Native species are those that occur in the region in which they evolved. Plants evolve over geologic time in response to physical and biotic processes characteristic of a region: the climate, soils, timing of rainfall, drought, and frost; and interactions with the other species inhabiting the local community. Thus native plants possess certain traits that make them uniquely adapted to local conditions, providing a practical and ecologically valuable alternative for landscaping, conservation and restoration projects, and as livestock forage. In addition, native plants can match the finest cultivated plants in beauty, while often surpassing non-natives in ruggedness and resistance to drought, insects and disease.
This project is the result of a collaboration between the Virginia Department of Conservation and Recreation and the Virginia Native Plant Society, and was made possible by a grant from the National Fish and Wildlife Foundation and the Department of Environmental Quality's VA Coastal Program. Funds were also contributed by the Virginia Nurserymen's Association, the Virginia Chapter of the American Society of Landscape Architects, and the Lewis Ginter Botanical Garden.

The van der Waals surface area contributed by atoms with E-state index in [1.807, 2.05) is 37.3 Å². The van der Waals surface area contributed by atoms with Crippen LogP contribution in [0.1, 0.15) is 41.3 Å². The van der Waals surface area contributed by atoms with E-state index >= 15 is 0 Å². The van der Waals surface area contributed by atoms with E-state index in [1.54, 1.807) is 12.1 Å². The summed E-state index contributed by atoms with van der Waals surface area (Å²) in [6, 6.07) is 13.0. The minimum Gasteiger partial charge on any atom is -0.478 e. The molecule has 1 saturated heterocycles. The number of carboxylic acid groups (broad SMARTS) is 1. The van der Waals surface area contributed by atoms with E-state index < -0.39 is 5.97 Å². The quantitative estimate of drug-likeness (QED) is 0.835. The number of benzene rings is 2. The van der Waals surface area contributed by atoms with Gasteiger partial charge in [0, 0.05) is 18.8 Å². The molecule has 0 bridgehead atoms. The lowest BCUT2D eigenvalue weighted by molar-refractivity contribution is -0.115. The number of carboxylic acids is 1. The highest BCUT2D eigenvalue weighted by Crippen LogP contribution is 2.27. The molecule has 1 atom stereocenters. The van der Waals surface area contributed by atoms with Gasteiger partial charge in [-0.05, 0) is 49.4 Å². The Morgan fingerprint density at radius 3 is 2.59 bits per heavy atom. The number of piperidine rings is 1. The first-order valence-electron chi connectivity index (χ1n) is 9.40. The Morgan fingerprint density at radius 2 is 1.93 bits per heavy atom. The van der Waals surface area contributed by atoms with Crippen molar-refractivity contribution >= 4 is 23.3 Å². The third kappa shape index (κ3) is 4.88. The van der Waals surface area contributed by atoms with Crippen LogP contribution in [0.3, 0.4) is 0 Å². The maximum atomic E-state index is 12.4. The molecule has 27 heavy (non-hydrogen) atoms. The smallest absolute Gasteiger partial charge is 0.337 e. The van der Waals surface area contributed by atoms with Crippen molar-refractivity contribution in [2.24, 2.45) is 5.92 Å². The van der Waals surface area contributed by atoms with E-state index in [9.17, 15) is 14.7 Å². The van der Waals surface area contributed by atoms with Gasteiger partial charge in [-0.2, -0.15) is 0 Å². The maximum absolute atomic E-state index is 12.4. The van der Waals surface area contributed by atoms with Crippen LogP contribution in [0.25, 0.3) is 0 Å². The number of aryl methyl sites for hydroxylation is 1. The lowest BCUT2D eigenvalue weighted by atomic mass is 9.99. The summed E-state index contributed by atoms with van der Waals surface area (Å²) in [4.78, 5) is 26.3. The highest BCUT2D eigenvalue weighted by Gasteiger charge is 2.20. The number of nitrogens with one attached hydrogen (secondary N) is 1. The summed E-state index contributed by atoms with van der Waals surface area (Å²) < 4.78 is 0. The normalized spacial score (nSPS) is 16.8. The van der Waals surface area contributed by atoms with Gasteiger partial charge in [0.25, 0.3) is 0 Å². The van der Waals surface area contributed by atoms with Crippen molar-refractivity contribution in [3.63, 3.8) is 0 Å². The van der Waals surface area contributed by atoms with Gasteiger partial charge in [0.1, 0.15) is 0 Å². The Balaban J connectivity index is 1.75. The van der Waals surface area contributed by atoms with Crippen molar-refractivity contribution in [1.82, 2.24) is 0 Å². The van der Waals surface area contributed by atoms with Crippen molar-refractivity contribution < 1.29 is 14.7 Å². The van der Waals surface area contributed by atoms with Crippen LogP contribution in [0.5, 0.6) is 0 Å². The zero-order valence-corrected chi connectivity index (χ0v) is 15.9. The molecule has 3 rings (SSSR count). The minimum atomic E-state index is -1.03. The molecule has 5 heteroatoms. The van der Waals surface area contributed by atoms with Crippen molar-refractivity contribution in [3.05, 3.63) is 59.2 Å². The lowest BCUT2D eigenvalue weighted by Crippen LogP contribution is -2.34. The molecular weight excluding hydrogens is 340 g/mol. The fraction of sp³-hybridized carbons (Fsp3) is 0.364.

In addition to those three organizations, the sponsors extend their considerable appreciation to the other collaborators who provided valuable advice and assistance throughout the life of the project:
Project participants share a commitment to protect native plant habitats, especially those that support rare, threatened, or endangered species. The use of native plant species--especially plants propagated from local populations--in land management, conservation, restoration, and horticultural projects will help maintain the ecological integrity of natural areas and preserve native biodiversity.
Printed copies of the native plant brochures by physiographic region listed above are also available on good quality 70# paper with colored ink For more information please contact:Project Review Coordinator
Virginia Department of Conservation and Recreation
Natural Heritage Program
Native Plants for Conservation and Landscaping pages:
For a list of nurseries that propagate native species, visit:
Virginia Native Plant Society
For a list of nurseries in a particular region of Virginia, visit:
To search for species in the VNLA member catalogs, visit:
Digital Atlas of the Flora of Virginia provides range maps for plant species in Virginia:
The Wildflower Center offers a database of native species with photographs, garden requirements, and more:
The United States Department of Agriculture maintains an extensive plant database: